‘My dad began boarding up the windows for fear of people watching him. Spending nights in our attic filming neighbors. Insisting there was footage of a red laser being shined into his room.’

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“I sat on the porch swing rocking back and forth watching the kids run around. They were laughing and so full of joy that my heart skipped a beat. Isn’t it amazing how your kids can fill you with so much joy in one instantaneous moment? That was me at that very moment…until it wasn’t. Next thing I know my heart was overwhelmingly sad and all I could think of was how much she was missing.

Who is she? She’s my mom.

Courtesy of Alessandra Ferguson

Growing up I have been no stranger to addiction. My father was not a part of my life for most of my early years because him and my mom had a falling out before I was born. He was successful at that time and wasn’t ready for a kid, so I have been told. I spent the first three years of my life in and out of different family member’s homes as my mom was training for the military. Most of these memories are foggy and I don’t know the exact time line, but eventually I ended up reunited with my mom.

My mom was an alcoholic. I spent many hours in AA meetings with her watching them drop items in a jar and hearing them recite words I didn’t even know the meaning of. I remember outbursts from an intoxicated mom and many other things my tiny brain blurred out for survival. I remember visiting her in rehab and hearing promises and apologies I never could truly comprehend at such a young age. Most of my childhood is a blur full of counseling meetings, a mom who didn’t know how to raise her troubled child, and medication that did nothing but seem to make matters worse. I was explained to be ‘the poster problem child who struggled with disobedience’… so I went to live with my dad.

By this time of my life, he had been in and out. But he was supposed to be a successful businessman and one of the best places for me to live. He could give me what my mom couldn’t. So many years were spent with my dad and I remember so many wonderful things in the beginning. My mind is full of happy memories of going to work with my dad, learning the tools, planting a garden, exploring the beaches, and a little girl falling in love with her daddy. Until he changed too.

Courtesy of Alessandra Ferguson

Old friends came back into his life, and old habits came too. Next thing you know, drugs were a big part of our home. Not just here and there. But drugs that were taking over his entire life. Many nights I laid awake in bed wondering when he would return home at night. When he was home, he was often not present. He would be in a room getting high or too drunk to even be awake. I often didn’t think twice of what was going on in the home, it just became my new normal. Soon being home was lonely and I found comfort in friends becoming my family. I spent hours online chatting, on the phone, or sitting outside with neighborhood kids. At some point things really took a turn for the worse. My dad began boarding up all the windows in his room for fear of people watching him. Spending nights in our attic filming neighbors in the backyard that he was certain were watching him. Putting me in front of a TV screen insisting there was hours of footage of a red laser being shined into his room. In fact, one night while I was sleeping, he shot at the house behind us, the police came, and my uncle dealt with the situation and I had no idea what had happened until I walked out of my room the next morning to a gun in our dining room that I didn’t even know my dad owned. I never thought twice about these moments. My normal was cleaning up beer cans across the kitchen counters and waking up to vomit in the bathroom sink. My normal was yelling fights and fists being thrown from his girlfriend to him. My normal was talking to police officers and recounting my story again and again. I never once thought this wasn’t how life should be, I just took care of myself and kept my friends close.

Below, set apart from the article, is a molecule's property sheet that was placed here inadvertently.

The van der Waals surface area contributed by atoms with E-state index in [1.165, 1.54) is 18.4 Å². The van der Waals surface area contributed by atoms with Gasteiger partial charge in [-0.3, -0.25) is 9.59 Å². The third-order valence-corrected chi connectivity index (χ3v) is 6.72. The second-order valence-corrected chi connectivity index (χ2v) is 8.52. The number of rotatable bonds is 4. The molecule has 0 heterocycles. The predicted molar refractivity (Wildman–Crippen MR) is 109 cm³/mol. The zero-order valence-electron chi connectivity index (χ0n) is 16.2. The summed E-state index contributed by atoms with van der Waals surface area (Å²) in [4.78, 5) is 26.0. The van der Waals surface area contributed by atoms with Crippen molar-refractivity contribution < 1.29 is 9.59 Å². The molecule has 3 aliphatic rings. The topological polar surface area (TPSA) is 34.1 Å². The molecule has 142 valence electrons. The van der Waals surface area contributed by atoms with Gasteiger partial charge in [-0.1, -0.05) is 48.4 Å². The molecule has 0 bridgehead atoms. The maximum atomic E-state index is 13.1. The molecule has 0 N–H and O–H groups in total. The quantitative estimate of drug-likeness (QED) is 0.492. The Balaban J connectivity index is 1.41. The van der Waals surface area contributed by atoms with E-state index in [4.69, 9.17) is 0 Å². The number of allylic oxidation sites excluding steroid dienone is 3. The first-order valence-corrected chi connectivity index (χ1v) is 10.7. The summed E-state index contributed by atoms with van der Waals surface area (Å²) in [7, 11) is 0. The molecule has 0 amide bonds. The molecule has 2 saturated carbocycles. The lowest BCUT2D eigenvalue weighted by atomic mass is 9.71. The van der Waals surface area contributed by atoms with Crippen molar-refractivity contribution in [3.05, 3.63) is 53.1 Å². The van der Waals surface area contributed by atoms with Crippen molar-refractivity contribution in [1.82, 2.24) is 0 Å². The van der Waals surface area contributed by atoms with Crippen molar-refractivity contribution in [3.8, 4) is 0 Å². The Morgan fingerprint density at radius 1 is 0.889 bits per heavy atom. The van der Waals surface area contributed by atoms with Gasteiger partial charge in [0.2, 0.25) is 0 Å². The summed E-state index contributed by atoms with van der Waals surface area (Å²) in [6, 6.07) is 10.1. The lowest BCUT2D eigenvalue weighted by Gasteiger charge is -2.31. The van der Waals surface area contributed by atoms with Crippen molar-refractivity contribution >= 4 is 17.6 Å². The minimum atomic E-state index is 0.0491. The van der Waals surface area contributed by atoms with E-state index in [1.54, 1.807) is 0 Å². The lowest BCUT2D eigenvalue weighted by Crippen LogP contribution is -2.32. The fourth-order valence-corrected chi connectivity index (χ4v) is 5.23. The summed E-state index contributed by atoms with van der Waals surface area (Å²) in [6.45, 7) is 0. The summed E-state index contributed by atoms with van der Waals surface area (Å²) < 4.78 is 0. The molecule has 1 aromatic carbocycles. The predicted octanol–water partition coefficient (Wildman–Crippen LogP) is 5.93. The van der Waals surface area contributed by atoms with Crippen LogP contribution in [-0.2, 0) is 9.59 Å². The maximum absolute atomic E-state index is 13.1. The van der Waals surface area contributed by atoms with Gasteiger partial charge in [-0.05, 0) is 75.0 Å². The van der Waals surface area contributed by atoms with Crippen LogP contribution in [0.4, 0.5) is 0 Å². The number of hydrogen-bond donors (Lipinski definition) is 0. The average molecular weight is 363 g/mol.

Courtesy of Alessandra Ferguson

When things began to get worse, whatever worse was at that point, a family member removed me from the home and sent me back to live with my mom who was doing much better at this stage of life. She had found her faith in Jesus and was clean and sober. Her life was different. She was different. She instilled faith in each of her children and set us on a path of loving Jesus. The story for our family changed here and restoration was brought in ways that one would never have thought possible. This is where I began to cling to my mom as the only parent I had left, which makes the loss of her that much more painful.

Courtesy of Alessandra Ferguson

Life wasn’t perfect though. It was messy, but messy was to be expected. I didn’t know anything differently. I just believed this was the best that could have been because it was the best I had in a long time. But what I had endured these years with my mom, though different in form, was no better than what I was experiencing living with my dad. Although my mom was clean and sober, her past had led her to be very controlling. My freedom was extremely restricted, no movies with friends, no mall with friends, no going out as I had been used to for so long. It pushed me to feel confined and like I never truly could have space to breathe.